Age-related macular degeneration (AMD) is a disease of the eyes that affects the elderly and robs them of their sight over time. The "wet" form of the disease occurs when small blood vessels in the back of the eye become swollen and leak fluid into the eye. For some patients, the first line of defense drugs, Avastin and Lucentis, do not work, leaving few treatment options available.

In a new study, a team of researchers from the University of Iowa (UI) saw 31 patients who have AMD benefit from Eylea, a drug similar to Avastin and Lucentis, that can apparently help to treat patients who have failed with these other treatments. Half of the eyes treated with the drug had a reduction in fluid after three months, and bimonthly injections of the medication was as effective as monthly injections with the other medications, implicating less visits to the doctor and less cost.

"The challenge has been treating patients who are not very responsive to the first two drugs (Avastin and Lucentis). It was assumed that they would not respond to anything," said Vinit Mahajan, assistant professor in the Department of Ophthalmology and Visual Sciences at UI and corresponding author on the study's report. "We are among the first to show that this drug can be effective in patients that were resistant to the first two drugs."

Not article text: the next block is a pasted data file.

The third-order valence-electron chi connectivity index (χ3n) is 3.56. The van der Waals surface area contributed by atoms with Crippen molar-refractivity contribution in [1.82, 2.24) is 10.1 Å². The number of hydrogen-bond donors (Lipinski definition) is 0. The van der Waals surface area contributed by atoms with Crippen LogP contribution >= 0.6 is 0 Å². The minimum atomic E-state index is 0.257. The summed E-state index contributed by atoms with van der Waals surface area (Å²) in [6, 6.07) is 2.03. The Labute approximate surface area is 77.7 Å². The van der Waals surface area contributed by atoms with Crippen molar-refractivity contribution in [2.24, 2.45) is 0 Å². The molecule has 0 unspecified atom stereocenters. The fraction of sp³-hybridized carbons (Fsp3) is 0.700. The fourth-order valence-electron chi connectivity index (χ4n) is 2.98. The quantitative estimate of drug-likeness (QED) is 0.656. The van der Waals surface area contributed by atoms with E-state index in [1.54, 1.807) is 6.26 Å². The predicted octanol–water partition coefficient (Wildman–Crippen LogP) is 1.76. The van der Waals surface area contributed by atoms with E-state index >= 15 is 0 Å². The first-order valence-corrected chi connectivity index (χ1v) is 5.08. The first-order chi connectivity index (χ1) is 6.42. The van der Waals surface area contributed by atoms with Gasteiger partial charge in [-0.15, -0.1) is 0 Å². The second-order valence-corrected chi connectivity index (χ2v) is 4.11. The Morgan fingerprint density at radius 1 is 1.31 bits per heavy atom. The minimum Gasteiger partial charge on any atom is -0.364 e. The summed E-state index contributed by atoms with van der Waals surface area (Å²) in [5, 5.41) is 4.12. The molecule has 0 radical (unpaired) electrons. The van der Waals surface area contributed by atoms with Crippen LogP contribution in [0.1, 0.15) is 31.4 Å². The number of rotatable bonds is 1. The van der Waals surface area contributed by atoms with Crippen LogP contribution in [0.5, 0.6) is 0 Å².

All of the drugs in this class of medication are biological, protein-based medications, not small molecule pharmaceutical drugs. Lucentis and Avastin are antibodies that are relatively similar and block a protein called vascular endotherlial growth factor (VEGF), which causes the growth of new blood vessels. Eylea works through the same mechanism, but was independently developed by another company, Regeneron out of Tarrytown, N.Y. Eylea has also been approved by the FDA for use in colorectal cancer treatments.

During the course of treatment with Lucentis and Avastin, some patients can become resistant to these drugs and leaking of the blood vessels can begin again, leading to vision blurring and loss. This has spurned research into drugs that can be used as a second line of defense after the first set of drugs fail. In reaction to the new discovery for the drug, Dr. Mahajan said, "We have a 50-50 chance of making previous nonresponders better, and 50-50 is a whole lot better than zero."

Source: Yonekawa Y, Andreoli C, Miller J, et al. Conversion to Aflibercept For Chronic Refractory Or Recurrent Neovascular Age-Related Macular Degeneration. American Journal of Ophthalmology. 2013.